Political activities have also been banned on university campuses. The Association for Freedom and Thought Expression (AFTE) estimates that sixteen students were killed during the 2013/2014 academic year, and another four were killed in the following year. Security forces have been granted permission to enter university campuses, private security firms have been hired to clamp down on student protests, and the AFTE estimates that around 900 students were detained in the previous academic year.  Hundreds have been suspended or expelled, bolstered by a law granting university presidents expansive powers to suspend or dismiss students, faculty or staff.  

Women’s Rights & Sexual Harassment
On paper, women’s rights saw an improvement before and after Sisi’s election. A law against sexual harassment was passed right before Sisi’s election, and the president indicated his prioritization of the issue by visiting a sexual harassment victim who was attacked in Tahrir Square during his inaugural celebrations. The visit, a first of its kind, was hailed as a significant step for the fight against sexual harassment, and was followed by several statements from the presidency. Sisi said he was would form a committee tasked with devising a strategy to combat sexual harassment. No measures appear to have been issued by the committee.

Since the law was issued, there have been several cases of men sentenced to as much as life in prison on charges of sexual assault, including policemen. A sense of impunity with sexual harassment, however, is very much still present in Egypt, and at times has come with tragic consequences. In December, a 19-year-old drowned when attempting to escape sexual harassment, while a 17-year-old Ahmed Fayed was stabbed to death when attempting to intervene to stop women from being sexually harassed.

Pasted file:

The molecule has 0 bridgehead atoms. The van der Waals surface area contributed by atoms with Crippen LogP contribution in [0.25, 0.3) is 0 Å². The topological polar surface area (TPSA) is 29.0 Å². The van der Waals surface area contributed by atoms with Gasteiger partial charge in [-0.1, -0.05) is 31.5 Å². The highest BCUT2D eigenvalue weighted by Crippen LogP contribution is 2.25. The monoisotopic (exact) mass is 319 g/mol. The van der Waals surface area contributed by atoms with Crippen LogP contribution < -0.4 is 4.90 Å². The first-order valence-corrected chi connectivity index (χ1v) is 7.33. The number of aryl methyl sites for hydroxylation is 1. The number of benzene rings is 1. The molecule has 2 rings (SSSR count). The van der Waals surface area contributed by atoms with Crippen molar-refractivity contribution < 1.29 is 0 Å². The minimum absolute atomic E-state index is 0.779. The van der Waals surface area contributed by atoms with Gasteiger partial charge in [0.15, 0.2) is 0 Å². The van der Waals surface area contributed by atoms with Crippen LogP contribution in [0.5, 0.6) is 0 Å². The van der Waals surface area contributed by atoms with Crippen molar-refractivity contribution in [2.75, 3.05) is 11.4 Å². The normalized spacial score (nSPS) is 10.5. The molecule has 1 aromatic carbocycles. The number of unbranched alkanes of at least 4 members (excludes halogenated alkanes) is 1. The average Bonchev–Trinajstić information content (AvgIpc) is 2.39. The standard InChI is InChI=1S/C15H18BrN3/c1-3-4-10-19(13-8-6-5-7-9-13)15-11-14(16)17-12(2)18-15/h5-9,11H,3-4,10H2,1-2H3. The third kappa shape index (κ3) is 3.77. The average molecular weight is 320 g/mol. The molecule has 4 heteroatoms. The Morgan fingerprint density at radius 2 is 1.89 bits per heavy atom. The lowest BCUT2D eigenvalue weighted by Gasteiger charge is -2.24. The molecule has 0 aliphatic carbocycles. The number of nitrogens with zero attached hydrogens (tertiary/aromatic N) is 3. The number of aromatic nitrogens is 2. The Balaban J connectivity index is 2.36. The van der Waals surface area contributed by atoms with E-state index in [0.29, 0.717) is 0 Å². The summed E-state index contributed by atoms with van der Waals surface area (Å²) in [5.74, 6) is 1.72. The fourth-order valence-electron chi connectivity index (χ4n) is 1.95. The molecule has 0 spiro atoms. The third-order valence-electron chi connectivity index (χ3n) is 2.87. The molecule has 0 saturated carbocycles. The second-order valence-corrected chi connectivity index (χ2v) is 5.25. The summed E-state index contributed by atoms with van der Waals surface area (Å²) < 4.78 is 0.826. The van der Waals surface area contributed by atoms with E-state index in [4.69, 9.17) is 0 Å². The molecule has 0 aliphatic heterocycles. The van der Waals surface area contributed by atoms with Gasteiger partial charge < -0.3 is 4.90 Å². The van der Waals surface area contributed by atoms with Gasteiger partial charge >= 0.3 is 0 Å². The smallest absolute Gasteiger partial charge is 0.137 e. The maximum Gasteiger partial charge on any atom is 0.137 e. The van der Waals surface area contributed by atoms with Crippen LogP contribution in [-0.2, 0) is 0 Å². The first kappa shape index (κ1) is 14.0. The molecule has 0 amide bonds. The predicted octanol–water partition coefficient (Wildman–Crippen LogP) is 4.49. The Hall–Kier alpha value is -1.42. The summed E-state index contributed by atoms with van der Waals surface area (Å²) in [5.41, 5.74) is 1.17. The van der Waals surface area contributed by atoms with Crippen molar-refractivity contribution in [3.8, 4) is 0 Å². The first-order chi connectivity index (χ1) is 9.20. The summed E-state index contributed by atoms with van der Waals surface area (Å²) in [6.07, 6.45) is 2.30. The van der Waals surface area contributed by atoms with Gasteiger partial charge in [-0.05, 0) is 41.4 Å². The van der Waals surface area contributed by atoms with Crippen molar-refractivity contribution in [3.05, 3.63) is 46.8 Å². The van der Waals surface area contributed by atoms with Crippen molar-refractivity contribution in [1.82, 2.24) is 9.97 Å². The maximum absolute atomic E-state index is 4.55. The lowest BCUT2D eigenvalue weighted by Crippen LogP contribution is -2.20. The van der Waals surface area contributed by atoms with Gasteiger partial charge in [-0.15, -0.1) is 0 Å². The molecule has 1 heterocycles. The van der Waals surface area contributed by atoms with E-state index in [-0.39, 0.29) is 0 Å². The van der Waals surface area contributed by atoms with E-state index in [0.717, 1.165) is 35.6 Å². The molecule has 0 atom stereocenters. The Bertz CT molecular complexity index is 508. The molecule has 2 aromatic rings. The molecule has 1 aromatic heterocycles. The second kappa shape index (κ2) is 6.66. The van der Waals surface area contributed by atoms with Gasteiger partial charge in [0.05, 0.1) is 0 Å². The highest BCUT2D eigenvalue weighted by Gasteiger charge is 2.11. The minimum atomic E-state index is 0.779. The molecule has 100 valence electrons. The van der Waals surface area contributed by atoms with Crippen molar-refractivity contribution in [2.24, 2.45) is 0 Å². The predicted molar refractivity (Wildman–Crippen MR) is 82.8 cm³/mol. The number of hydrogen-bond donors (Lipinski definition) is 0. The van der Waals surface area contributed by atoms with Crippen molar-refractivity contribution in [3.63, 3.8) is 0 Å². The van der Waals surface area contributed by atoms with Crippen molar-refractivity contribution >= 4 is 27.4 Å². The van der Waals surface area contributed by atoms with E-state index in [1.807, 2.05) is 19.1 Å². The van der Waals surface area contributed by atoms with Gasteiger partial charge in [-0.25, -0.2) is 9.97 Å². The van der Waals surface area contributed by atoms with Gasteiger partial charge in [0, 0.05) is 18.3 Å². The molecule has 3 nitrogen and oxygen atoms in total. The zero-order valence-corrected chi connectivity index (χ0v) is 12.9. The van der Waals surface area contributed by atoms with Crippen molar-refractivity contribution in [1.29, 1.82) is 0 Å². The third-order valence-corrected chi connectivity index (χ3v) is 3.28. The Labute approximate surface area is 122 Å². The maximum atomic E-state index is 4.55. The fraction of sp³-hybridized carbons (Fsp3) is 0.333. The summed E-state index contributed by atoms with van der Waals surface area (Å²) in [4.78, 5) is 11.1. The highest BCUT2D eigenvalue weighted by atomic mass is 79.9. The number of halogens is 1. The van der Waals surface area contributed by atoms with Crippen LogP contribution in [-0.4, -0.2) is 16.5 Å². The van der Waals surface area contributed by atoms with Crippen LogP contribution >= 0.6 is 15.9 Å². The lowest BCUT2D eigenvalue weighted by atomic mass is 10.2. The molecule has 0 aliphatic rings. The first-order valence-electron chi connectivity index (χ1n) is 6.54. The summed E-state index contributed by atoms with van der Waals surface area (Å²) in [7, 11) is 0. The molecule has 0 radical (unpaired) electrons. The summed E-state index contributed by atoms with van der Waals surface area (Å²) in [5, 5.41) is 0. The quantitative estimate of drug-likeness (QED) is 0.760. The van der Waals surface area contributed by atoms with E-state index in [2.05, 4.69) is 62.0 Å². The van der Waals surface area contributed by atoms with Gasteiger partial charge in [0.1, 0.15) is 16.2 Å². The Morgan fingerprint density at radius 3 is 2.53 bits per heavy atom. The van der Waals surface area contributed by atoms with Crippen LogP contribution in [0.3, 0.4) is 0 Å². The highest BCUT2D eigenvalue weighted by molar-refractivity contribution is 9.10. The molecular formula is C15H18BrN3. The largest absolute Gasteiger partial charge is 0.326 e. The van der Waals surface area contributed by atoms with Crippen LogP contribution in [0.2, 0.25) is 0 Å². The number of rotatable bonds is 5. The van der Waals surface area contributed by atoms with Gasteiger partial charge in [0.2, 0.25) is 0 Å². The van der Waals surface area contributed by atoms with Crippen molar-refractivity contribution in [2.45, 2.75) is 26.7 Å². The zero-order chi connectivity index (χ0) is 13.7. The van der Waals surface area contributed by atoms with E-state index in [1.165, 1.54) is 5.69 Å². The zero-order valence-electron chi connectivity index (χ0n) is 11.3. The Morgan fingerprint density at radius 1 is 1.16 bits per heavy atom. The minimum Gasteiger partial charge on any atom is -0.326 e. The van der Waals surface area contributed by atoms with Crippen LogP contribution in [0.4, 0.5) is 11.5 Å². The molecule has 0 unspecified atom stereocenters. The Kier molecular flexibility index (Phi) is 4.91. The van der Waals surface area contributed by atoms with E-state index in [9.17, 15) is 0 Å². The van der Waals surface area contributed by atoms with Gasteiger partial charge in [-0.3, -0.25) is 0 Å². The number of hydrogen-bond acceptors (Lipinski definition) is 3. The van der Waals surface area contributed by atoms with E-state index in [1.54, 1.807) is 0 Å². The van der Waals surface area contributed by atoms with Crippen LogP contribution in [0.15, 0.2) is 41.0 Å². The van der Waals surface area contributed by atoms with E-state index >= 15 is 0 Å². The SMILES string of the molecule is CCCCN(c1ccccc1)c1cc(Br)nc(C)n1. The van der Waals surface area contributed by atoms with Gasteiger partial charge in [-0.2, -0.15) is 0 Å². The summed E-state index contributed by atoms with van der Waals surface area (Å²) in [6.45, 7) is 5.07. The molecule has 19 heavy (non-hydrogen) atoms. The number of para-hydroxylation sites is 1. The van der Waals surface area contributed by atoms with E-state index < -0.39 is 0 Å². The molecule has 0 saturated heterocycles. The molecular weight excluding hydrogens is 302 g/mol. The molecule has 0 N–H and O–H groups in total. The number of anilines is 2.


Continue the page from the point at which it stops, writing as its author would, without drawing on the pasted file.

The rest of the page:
The International Federation for Human Rights (FIDH) issued a report in May arguing that Egyptian security forces are systematically using sexual violence as a tool of repression. The tactic, FIDH says, has long been “characteristic of state violence” in Egypt, but in the two years since Morsi’s ouster, there has been a surge in sexual violence. FIDH documented “sexual harassment, rape and sexual assault, rape with objects, anal and vaginal “virginity tests,” electrocution of genitalia, sex-based defamation and blackmail perpetrated by police, state security and military personnel.” While women are the primary victims, FIDH added that men have been targeted too.

In March, Sisi also awarded Sisi Abu Daooh, for being an exemplary mother. Abu Daooh’s story made headlines when it emerged that she had spent most of her adult life dressed as a man, working as a brick maker and a field hand to feed her family. She was awarded 50,000 Egyptian pounds.